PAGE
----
One day we took a canoe or hollowed out log loaded with 1300 lbs of rice and 20 people, 5 ½ hours up the Rio Coco. We stopped at a little village called Esperanza. There we picked up two sisters. The mom had seven other kids and couldn’t take care of all of them. It looked like at least12-15 people lived in their little thatch hut. The smallest girl of the two had a medical condition. Her throat is really small an offset from her mouth. She will be getting medical attention in the future.
On the way back down river we handed rice out in the villages along the river banks and told them of Jesus. At one village the people came out into knee deep water to get their 5 lb. bag of rice. We picked up a few more kids to bring to the orphanage. One of them was a 10 year old girl. Her Mom was 13 or 14 when she had her and hasn’t been able to take care of her.
One thing we didn’t anticipate was running out of gas at dark 2 hours from Waspam. The Lord allowed us enough gas to make it to a small village on the river. The village we were stranded at is a drug crossing spot from Honduras to Nicaragua. A native lady went 16 miles on a small motor scooter to get phone service to contact someone back in Waspam while the rest of us gathered under a small pavilion, or thatch roof to wait. We all started singing and after a while some locals came to listen.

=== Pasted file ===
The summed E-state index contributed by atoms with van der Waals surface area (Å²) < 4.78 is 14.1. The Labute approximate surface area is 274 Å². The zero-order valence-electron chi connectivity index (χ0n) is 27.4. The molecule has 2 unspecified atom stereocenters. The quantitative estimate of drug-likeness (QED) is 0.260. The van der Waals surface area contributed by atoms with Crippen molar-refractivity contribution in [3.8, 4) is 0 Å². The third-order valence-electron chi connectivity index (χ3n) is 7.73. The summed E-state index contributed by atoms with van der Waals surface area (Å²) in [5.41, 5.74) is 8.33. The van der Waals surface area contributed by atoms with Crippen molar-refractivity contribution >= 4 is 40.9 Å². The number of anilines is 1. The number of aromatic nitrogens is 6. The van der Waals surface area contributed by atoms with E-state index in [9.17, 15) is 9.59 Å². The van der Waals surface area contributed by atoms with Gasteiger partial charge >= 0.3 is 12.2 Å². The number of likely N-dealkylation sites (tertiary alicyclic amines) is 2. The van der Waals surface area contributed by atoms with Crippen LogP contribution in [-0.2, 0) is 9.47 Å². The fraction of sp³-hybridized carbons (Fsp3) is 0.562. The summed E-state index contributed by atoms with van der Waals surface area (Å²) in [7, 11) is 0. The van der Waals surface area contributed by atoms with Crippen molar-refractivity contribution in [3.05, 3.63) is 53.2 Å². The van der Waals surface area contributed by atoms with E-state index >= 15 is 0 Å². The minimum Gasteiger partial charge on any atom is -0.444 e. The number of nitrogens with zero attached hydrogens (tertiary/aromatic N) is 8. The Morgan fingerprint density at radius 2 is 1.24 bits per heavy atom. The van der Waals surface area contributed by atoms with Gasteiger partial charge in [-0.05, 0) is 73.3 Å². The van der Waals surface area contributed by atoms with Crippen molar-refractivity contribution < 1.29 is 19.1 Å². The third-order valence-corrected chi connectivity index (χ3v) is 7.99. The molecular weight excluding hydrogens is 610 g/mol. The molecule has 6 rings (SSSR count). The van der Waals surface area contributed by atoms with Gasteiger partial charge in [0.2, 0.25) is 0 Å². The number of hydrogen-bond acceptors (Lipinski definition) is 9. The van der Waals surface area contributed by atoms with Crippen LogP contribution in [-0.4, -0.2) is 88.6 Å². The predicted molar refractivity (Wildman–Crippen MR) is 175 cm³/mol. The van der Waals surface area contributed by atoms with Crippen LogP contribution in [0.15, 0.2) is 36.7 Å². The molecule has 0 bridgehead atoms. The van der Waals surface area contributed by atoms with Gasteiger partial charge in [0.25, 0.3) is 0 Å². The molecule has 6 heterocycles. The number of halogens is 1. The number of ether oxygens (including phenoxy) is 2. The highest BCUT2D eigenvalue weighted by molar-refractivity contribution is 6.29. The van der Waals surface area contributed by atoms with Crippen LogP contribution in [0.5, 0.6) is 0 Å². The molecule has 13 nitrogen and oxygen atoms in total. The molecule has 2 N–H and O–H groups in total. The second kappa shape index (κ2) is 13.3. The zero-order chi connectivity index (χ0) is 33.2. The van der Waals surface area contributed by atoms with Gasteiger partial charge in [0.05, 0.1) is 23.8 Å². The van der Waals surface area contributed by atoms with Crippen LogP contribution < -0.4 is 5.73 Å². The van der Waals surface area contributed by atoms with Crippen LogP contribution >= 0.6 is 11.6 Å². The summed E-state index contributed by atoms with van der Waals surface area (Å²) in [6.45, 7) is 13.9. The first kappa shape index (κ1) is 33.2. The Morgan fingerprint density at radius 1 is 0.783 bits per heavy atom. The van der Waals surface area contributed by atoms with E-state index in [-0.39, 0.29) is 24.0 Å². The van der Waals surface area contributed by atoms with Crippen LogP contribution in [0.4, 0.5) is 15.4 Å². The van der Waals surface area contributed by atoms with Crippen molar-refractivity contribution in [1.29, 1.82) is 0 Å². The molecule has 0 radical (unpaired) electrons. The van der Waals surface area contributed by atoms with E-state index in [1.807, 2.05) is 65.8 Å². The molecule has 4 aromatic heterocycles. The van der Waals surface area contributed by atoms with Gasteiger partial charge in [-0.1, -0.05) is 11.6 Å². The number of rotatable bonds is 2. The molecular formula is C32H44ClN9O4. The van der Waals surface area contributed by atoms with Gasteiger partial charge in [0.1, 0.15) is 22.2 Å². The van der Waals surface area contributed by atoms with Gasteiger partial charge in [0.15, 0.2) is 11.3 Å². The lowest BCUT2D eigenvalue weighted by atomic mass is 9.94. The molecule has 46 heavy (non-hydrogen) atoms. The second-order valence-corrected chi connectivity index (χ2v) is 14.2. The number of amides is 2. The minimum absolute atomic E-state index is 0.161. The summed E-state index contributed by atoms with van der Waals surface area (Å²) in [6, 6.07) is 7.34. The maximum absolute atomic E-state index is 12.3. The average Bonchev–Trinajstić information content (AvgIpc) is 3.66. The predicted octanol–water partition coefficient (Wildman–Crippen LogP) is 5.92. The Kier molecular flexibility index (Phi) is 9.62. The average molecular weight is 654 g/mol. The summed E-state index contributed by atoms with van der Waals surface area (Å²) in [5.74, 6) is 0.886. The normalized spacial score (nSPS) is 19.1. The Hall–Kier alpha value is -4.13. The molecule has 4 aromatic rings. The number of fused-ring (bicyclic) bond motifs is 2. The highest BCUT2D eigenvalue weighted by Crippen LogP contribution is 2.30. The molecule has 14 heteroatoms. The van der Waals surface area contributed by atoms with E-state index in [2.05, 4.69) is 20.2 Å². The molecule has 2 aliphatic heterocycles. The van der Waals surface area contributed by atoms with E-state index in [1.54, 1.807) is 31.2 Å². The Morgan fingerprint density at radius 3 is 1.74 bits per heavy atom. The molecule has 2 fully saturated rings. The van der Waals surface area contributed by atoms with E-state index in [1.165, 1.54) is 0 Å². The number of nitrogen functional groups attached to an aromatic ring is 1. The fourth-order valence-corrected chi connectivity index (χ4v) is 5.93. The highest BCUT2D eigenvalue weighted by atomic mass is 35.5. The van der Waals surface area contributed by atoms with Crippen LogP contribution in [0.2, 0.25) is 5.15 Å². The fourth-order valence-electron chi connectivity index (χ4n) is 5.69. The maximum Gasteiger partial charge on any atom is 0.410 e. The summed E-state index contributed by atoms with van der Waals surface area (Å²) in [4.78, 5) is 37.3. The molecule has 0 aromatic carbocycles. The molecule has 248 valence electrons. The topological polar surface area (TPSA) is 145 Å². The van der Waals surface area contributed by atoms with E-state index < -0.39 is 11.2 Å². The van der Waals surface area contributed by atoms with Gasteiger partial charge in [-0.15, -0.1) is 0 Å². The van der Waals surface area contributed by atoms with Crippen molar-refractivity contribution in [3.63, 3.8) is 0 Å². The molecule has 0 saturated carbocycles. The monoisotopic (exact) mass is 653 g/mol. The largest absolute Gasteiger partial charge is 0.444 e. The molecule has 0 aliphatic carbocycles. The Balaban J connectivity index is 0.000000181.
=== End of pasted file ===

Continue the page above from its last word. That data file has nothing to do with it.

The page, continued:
A couple of our young men began to witness to a couple a guys that were standing around. One of them that looked to be a drug lord accepted Christ that night. What an amazing God, we ran out of gas so that one more person could know Him!
To make a long story short we finally all made it back to Waspam at 11:30pm.
This is only a small portion of what happened. I don’t want ya’ll to get bored so I’ll quit for now even though hundreds of details were left out that will stay in my heart for the rest of my life.
Needless to say God really spoke to my heart while I was there in Nicaragua.
Since I was 14 I felt God calling me to the mission field. God had laid it on my heart about two years ago that I need to go work at an orphanage somewhere, I didn’t have any idea where it would be whether in Africa, India, China or in South America have been praying for about it ever since.
While I was down there the Lord showed me this is where he wants me to be.
I plan on going back to El Crucero in September. I will probably stay till Christmas then come home and spend a few weeks. I want to go back in January and stay there as long as the Lord has me there. Right now I don’t know if I will be there a year or two or the rest of my life. I don’t know where He is s going to lead me in the future but for now he has called me to the Miskito Indians. I am following the Lord and where he leads me I’ll go.
If anyone has questions feel free to email me at firstname.lastname@example.org. Thank you for all the prayers and support over the last couple month, I hope ya‘ll will continue to pray that I will follow the Lord steadfastly. “Mary Lee”